5 of the most challenging things you’ll face on deployment, outside of combat
Anyone about to deploy to a war zone needs to prepare for a number of things. Combat is fraught with danger and a scenario can go to sh*t at a moment's notice. You genuinely don't know what lurks around any corner while out on patrol.
Unfortunately, combat is just one of the many problems that service members face when deployed. Thankfully, the following aren't quite as dangerous as a firefight.
1. Mail drops
Receiving mail can be the life or death of a deployed troop. Not every package comes in perfect condition and, sometimes, what you get from back home can be upsetting.
No one wants to get a Dear John letter.
2. Language barriers
Typically, the countries we go to war with and work alongside don't speak the best English. This creates conflict because American service members like to say curse words — and some of the foul language we use figuratively on a daily basis, they take literally. Take the term "motherf*cker," for instance. When our Afghan counterparts hear those words, they think we're referring to actually nailing their mothers.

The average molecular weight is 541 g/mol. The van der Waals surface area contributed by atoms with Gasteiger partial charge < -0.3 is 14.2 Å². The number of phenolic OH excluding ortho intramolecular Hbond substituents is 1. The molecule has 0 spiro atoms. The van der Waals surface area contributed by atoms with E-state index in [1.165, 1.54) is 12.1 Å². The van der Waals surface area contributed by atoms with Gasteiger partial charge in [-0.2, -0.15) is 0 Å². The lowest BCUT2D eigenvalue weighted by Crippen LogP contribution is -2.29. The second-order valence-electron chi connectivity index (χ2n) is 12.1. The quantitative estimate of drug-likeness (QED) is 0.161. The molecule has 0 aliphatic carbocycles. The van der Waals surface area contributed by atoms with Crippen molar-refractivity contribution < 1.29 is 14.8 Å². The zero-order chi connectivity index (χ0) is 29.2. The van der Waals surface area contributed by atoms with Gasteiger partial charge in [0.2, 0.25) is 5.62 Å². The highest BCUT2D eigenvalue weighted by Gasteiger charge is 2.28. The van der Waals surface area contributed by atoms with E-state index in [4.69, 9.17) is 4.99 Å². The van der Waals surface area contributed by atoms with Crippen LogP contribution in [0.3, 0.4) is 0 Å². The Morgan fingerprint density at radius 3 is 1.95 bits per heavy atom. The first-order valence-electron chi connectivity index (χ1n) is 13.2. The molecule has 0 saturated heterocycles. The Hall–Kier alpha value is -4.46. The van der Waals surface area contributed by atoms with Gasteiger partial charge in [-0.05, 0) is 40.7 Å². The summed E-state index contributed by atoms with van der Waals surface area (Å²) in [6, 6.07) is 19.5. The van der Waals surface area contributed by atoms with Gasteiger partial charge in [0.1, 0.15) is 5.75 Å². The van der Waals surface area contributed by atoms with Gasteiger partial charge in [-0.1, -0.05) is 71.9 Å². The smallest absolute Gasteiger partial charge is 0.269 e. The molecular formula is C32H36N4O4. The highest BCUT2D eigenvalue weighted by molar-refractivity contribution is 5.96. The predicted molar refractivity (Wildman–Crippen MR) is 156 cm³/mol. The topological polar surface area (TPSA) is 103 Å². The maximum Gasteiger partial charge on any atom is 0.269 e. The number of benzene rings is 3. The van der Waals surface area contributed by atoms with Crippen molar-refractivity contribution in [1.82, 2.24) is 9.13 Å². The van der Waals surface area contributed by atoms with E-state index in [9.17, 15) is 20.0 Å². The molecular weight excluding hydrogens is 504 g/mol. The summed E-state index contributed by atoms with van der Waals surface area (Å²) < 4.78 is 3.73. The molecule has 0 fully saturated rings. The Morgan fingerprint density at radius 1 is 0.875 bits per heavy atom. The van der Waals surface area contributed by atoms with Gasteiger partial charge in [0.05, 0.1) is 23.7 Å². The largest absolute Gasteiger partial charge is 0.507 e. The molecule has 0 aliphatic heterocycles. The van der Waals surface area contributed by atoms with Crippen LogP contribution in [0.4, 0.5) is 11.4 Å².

As you can imagine, that message isn't well received.
3. Local food
When someone invites you to eat with them, it's only polite that you do so. If you're in a foreign country and you someone extends this gracious offer, you'd better accept.
However, good luck digesting all the spices and foreign methods of food prep.
4. Cultural misunderstandings
Americans have a unique way of living and so does the rest of the world. Some of the cultures we work with don't want us looking at, or even talking to their women, no matter how benign the intent — and we have to respect that.
Despite the best intentions, there have been some cases in which various nations' troops don't comply with social rules. That's when unnecessary conflict pops up.
5. Getting freakin' sick
Allied troops get all kinds of vaccines to prevent local illnesses that may lurk. However, we don't vaccinate for every type of viral infections and insect bite. No one wants to get sick while they're back home, let alone while they're deployed to a war zone.